Three Hollywood studios have won a restraining order against the newest release by mockbuster movie studio Asylum Global. Asylum has become notorious for making knockoffs of Hollywood movies you used to rent when you were drunk at the video store—Transmorphers, Almighty Thor, Abraham Lincoln Vs. Zombies, and my personal favorite, Titanic II—but it seems that their newest movie, Age of the Hobbits, could be a step too far. Deadline reports:
“There is substantial likelihood that consumers will be confused by Age Of Hobbits and mistakenly purchase the film intending to purchase The Hobbit: An Unexpected Journey“, said federal judge Philip Gutierrez today. “Indeed, Plaintiffs have presented evidence that Asylum’s other films have caused confusion among consumers, who mistakenly purchase Asylum films intending to purchase a different film”.
Earlier this year, Global Asylum was sued by Universal over the resemblance of their American Battleship to the studio’s big-budget Battleship. Commonly in these cases, the mockbuster producers cite fair use and artistic license to plead their point of view. But usually after all the legal filings and bluster, these cases end up being settled. Not this time.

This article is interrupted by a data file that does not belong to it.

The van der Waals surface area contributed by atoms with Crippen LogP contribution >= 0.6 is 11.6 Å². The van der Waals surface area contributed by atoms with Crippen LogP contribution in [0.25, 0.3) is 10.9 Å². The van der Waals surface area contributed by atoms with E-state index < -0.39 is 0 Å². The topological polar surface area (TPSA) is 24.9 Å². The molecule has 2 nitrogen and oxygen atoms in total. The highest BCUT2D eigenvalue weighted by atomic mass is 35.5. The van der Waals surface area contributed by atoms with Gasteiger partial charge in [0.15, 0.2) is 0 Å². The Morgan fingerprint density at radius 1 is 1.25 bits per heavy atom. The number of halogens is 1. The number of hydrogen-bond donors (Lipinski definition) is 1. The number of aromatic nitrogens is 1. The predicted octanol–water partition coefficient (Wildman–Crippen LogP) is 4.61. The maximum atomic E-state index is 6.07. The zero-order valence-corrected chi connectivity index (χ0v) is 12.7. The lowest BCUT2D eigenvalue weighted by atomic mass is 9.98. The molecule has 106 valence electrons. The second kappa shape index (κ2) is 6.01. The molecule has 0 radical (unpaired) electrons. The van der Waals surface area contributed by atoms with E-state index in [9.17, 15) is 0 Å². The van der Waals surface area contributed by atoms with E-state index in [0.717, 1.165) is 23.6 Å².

I find it hard to believe that Warner Brothers is losing a significant source of Hobbit income to this:
But I admit that I am biased in favor of the mockbusters. I think pop culture knock offs (Go-Bots! Captain Marvel! Star Crash!) are an important part of the world of entertainment. Most of the time, they're unwatchable, sometimes they're so bad they're good, and every once in a while, there's genuine talent hidden somewhere inside. (Consider that Jack Nicholson and Robert DeNiro were Roger Corman finds, for instance.) These mockbusters are a genuine part of the ecosystem; someone's gotta be the bottom feeders.